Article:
The 2019 Global Specialty Lens Symposium (GSLS) started this past Thursday with a bang! The preconference sessions were among the best attended to date, with tracks covering myopia management, practice management, keratoconus, and GP and scleral lenses. The meeting opened with a "controversies in contact lenses" point-counterpoint format that included discussion on controversies related to scleral contact lenses and myopia control. We look forward to covering the meeting in full in our April 2019 edition of Contact Lens Spectrum.
Jason J. Nichols, OD, MPH, PhD
Contamac Introduces HyClear
Contamac announced the introduction of HyClear, a hypochlorous acid 0.01% solution for daily eyelid health management. HyClear is a Class II medical device.
According to Contamac, HyClear has a broad antimicrobial spectrum that can kill most pathogens in as little as 15 seconds in a solution that provides a non‐irritating, non‐cytotoxic experience for the patient. Contamac says that HyClear also provides extended shelf life stability of up to 18 months. HyClear comes in a safe plastic bottle with a patient-friendly spray pump.
HyClear is currently available only in the United States.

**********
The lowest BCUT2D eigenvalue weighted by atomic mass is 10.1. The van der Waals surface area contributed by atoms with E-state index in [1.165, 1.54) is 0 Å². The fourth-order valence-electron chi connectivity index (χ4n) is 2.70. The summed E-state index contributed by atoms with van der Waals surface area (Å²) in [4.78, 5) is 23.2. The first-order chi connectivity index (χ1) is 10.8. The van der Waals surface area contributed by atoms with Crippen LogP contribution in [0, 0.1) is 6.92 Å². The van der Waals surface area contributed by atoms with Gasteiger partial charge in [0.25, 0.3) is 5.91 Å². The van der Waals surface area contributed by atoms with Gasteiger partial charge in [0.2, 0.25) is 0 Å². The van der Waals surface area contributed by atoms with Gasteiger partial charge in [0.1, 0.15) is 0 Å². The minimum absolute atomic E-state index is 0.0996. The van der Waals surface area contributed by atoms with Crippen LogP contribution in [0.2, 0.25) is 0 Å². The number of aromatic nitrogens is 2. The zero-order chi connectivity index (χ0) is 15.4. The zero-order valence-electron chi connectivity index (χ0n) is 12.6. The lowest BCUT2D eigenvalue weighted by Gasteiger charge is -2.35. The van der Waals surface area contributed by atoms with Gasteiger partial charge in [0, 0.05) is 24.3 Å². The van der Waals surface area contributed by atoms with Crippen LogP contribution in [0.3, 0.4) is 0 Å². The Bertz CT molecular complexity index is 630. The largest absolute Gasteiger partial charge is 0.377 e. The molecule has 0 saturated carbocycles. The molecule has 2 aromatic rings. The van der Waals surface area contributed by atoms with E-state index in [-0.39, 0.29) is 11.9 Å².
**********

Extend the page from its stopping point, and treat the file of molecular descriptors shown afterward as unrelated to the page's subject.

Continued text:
Bausch + Lomb Introduces Zen Multifocal Scleral Lens for Presbyopia
Bausch + Lomb (B+L) introduced the Zen Multifocal scleral lens for presbyopia, which will be exclusively available with Zenlens and Zen RC scleral lenses through the company’s Specialty Vision Products unit. According to B+L, this lens will allow practitioners to fit presbyopic patients who have irregular and regular corneas as well as those who suffer from ocular surface disease, such as dry eye, with add power ranges from +1.00D to +3.50D in 0.25D steps.
Building upon the Zenlens and Zen RC scleral lens technology, the new Zen Multifocal scleral lens incorporates decentered optics, enabling the near power to be positioned over the visual axis, according to the company. The multifocal design also offers variable near zones from 1.5mm to 3.0mm in 0.5mm steps.
B+L says that with the Zen Multifocal design, eyecare practitioners can continue using the current Zenlens or Zen RC diagnostic sets when fitting patients.
Paragon Vision Sciences Selects Five U.S. Markets for Expansion
Paragon Vision Sciences, part of the CooperVision Specialty Eye Care division, is targeting five U.S. regions for expansion, citing rising eyecare professional (ECP) demand for myopia education and support. By mid-year, the company anticipates placing teams in Northern California, Southern California, New York/New Jersey, Houston/Dallas, and Phoenix. Each team will consist of an account manager and a practice management consultant.